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Duncan Sheik


Duncan Sheik CD: Whisper House
Record Label: Victor
by John Noyd
February 2009

MAXIMUM INK recently caught up with singer-songwriter Duncan Sheik hoping to break away from the panel discussions at the Sundance Film Festival to take in some snowboarding. Eleven years earlier Sheik found himself navigating an entirely different slippery slope. The single, “Barely Breathing,” from his self-titled debut stayed a record-setting fifty-five weeks on the charts and made him a Grammy-nominated pop star. A role, he admits, he was ill-suited to play.  “Call me lazy,” Sheik says, “but at the end of the day I prefer to be sitting in the audience than performing on stage.” Not satisfied continuing with the personal love songs of his debut, Sheik moved to narrative songs packed with elusive introspection, subtle themes and smart literary devices. At the same time he was feeling he was having less and less of an effect on his audience. Being in the spotlight was just not a natural setting for Sheik and yet his desire to create remained strong.

Cue Sheik’s second chance. “Theater saved my life,” he simply states.  Collaborating with poet and fellow Buddhist Steven Sater, Sheik found a new creative outlet that eventually resulted in the Tony award-winning musical, “Spring Awakening.”  Inspired once again, Sheik’s theater work energized his recording career as well as opening up opportunities scoring films.  But even before. “Spring,” brought him renewed mainstream recognition, another theater piece called him. First pitched three or four years ago by actor Keith Powell, “Whisper House,” remained little more than an idea about a play with ghosts and light houses until a ten-day theater workshop last summer in Charleston S.C. brought a burst of creativity from Sheik where not only was the play’s concept was solidified but nearly all the songs for it were written. “Normally,” Sheik says, “I write the music then the lyrics but here the lyrics and music came simultaneously.”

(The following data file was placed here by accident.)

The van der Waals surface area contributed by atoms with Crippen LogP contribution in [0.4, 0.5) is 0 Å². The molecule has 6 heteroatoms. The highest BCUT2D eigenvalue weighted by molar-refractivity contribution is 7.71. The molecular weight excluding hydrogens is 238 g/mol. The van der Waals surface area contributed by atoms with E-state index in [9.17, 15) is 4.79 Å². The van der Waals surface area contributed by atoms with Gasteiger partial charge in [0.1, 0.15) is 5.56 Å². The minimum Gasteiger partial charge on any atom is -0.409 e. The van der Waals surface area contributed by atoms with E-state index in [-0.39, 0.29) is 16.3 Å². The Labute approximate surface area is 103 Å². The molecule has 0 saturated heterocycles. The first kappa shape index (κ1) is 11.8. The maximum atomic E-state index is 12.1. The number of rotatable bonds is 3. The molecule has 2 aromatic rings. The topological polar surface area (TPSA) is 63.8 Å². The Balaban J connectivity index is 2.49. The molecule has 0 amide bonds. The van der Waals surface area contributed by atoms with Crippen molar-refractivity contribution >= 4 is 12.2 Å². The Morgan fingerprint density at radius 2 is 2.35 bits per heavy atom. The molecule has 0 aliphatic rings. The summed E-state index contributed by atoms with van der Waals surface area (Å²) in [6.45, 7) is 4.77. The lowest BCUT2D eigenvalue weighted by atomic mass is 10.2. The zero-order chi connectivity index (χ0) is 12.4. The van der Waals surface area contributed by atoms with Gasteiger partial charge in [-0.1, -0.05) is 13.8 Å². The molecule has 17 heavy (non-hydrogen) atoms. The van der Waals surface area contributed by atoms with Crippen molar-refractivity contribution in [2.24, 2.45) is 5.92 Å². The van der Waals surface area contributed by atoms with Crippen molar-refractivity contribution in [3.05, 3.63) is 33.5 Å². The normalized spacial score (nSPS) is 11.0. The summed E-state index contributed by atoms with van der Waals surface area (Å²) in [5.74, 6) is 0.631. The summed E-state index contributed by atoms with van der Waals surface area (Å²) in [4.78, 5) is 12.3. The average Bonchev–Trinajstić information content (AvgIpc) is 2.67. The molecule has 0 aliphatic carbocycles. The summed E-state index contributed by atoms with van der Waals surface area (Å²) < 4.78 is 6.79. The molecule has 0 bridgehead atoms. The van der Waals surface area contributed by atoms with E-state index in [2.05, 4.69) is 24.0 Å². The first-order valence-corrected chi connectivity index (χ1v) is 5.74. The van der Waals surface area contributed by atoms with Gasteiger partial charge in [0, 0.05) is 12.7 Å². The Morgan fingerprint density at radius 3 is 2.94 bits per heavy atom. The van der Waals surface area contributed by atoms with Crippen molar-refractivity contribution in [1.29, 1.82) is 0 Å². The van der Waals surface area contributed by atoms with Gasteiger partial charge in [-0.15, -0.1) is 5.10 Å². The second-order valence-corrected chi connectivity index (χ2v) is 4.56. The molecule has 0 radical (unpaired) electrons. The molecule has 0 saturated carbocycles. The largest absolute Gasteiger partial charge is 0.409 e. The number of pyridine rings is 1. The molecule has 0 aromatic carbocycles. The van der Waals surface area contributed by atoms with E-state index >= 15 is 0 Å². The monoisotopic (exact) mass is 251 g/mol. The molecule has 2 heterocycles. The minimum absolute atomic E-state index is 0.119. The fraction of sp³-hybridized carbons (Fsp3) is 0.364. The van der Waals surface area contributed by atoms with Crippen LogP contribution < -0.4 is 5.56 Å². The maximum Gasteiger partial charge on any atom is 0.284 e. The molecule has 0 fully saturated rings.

Full of dark prophecies and inescapable fates, “Whisper House,” is buoyed by Sheik’s light elegance and graceful melodies. Toying with pathos, Sheik sees his latest work as “whimsical cynicism” and while he says he seems to be more of a curmudgeon these days he admits this is the happiest he has been in years. His label heard the demos of, “Whisper,” and thought it could work as his next record “killing two birds with one stone.” Sheik says happily, and uniting his pop career with his theater work. 

Currently touring with a nine-piece band, Sheik plays UW’s Union Theater on March 5th. A dry run last year proved to be the most fun he has ever had on tour and credits being able to bounce ideas off his band and sharing the spotlight with them. A self-professed, “culture consumer,” who, “likes cool shit,” Sheik recently unplugged the cable from his TV, sold his Tribeca apartment and is planning to move upstate. “I recently got a new version of ‘Walden’,” Sheik confesses, “perhaps I’ll go from curmudgeon to recluse.” If the clever conceits of, “Whisper House,” are any indication misanthropy may actually become fashionable.

Purchase Whisper House on Amazon.com
Download Whisper House on Amazon.com

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